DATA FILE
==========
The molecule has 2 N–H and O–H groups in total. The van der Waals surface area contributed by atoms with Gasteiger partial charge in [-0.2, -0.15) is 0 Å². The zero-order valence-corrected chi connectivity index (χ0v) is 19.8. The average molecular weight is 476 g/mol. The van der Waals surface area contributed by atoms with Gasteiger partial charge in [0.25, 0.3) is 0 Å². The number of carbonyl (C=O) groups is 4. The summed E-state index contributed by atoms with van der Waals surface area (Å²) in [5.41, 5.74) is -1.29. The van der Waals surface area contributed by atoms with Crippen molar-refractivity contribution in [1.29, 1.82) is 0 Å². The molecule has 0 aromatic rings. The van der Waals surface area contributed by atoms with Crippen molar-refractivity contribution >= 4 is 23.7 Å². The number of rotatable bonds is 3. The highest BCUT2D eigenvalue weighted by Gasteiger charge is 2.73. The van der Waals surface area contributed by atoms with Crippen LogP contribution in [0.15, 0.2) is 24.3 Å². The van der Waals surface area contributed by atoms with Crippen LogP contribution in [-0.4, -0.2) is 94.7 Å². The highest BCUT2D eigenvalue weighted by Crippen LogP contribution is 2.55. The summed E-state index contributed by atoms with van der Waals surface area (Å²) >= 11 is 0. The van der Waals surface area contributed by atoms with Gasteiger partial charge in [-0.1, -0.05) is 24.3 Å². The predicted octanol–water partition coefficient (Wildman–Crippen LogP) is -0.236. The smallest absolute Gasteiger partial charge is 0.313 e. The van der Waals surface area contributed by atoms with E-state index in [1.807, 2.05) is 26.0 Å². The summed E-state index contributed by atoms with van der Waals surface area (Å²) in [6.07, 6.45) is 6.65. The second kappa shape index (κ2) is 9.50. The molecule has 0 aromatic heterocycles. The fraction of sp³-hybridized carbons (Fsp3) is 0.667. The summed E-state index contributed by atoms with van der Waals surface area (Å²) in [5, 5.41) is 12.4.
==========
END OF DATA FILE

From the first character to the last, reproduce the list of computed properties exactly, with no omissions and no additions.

The molecule has 2 N–H and O–H groups in total. The van der Waals surface area contributed by atoms with Gasteiger partial charge in [-0.2, -0.15) is 0 Å². The zero-order valence-corrected chi connectivity index (χ0v) is 19.8. The average molecular weight is 476 g/mol. The van der Waals surface area contributed by atoms with Gasteiger partial charge in [0.25, 0.3) is 0 Å². The number of carbonyl (C=O) groups is 4. The summed E-state index contributed by atoms with van der Waals surface area (Å²) in [5.41, 5.74) is -1.29. The van der Waals surface area contributed by atoms with Crippen molar-refractivity contribution in [1.29, 1.82) is 0 Å². The molecule has 0 aromatic rings. The van der Waals surface area contributed by atoms with Crippen molar-refractivity contribution >= 4 is 23.7 Å². The number of rotatable bonds is 3. The highest BCUT2D eigenvalue weighted by Gasteiger charge is 2.73. The van der Waals surface area contributed by atoms with Crippen LogP contribution in [0.15, 0.2) is 24.3 Å². The van der Waals surface area contributed by atoms with Crippen LogP contribution in [-0.4, -0.2) is 94.7 Å². The highest BCUT2D eigenvalue weighted by Crippen LogP contribution is 2.55. The summed E-state index contributed by atoms with van der Waals surface area (Å²) >= 11 is 0. The van der Waals surface area contributed by atoms with Gasteiger partial charge in [-0.1, -0.05) is 24.3 Å². The predicted octanol–water partition coefficient (Wildman–Crippen LogP) is -0.236. The smallest absolute Gasteiger partial charge is 0.313 e. The van der Waals surface area contributed by atoms with E-state index in [1.807, 2.05) is 26.0 Å². The summed E-state index contributed by atoms with van der Waals surface area (Å²) in [6.07, 6.45) is 6.65. The second kappa shape index (κ2) is 9.50. The molecule has 0 aromatic heterocycles. The fraction of sp³-hybridized carbons (Fsp3) is 0.667. The summed E-state index contributed by atoms with van der Waals surface area (Å²) in [5, 5.41) is 12.4.